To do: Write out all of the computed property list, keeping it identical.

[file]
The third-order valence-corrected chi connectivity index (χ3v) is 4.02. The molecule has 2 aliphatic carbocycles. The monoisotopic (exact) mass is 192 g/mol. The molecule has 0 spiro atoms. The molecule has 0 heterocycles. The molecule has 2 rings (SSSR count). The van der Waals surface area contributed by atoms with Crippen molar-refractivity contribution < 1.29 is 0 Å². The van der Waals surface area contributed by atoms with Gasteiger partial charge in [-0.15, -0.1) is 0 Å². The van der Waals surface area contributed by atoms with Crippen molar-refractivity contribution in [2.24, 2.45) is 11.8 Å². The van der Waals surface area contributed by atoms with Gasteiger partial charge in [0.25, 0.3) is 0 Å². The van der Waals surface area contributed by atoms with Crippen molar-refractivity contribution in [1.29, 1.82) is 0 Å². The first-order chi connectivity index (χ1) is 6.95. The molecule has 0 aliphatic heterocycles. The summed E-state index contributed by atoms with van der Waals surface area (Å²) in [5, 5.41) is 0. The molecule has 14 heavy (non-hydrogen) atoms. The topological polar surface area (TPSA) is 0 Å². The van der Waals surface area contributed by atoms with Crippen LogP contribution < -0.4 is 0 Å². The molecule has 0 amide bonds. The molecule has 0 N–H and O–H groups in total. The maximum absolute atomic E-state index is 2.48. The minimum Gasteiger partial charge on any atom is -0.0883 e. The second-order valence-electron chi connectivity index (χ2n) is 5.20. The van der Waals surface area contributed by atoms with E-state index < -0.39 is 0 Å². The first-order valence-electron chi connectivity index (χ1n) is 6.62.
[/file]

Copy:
The third-order valence-corrected chi connectivity index (χ3v) is 4.02. The molecule has 2 aliphatic carbocycles. The monoisotopic (exact) mass is 192 g/mol. The molecule has 0 spiro atoms. The molecule has 0 heterocycles. The molecule has 2 rings (SSSR count). The van der Waals surface area contributed by atoms with Crippen molar-refractivity contribution < 1.29 is 0 Å². The van der Waals surface area contributed by atoms with Gasteiger partial charge in [-0.15, -0.1) is 0 Å². The van der Waals surface area contributed by atoms with Crippen molar-refractivity contribution in [2.24, 2.45) is 11.8 Å². The van der Waals surface area contributed by atoms with Gasteiger partial charge in [0.25, 0.3) is 0 Å². The van der Waals surface area contributed by atoms with Crippen molar-refractivity contribution in [1.29, 1.82) is 0 Å². The first-order chi connectivity index (χ1) is 6.95. The molecule has 0 aliphatic heterocycles. The summed E-state index contributed by atoms with van der Waals surface area (Å²) in [5, 5.41) is 0. The molecule has 14 heavy (non-hydrogen) atoms. The topological polar surface area (TPSA) is 0 Å². The van der Waals surface area contributed by atoms with Crippen LogP contribution < -0.4 is 0 Å². The molecule has 0 amide bonds. The molecule has 0 N–H and O–H groups in total. The maximum absolute atomic E-state index is 2.48. The minimum Gasteiger partial charge on any atom is -0.0883 e. The second-order valence-electron chi connectivity index (χ2n) is 5.20. The van der Waals surface area contributed by atoms with E-state index < -0.39 is 0 Å². The first-order valence-electron chi connectivity index (χ1n) is 6.62.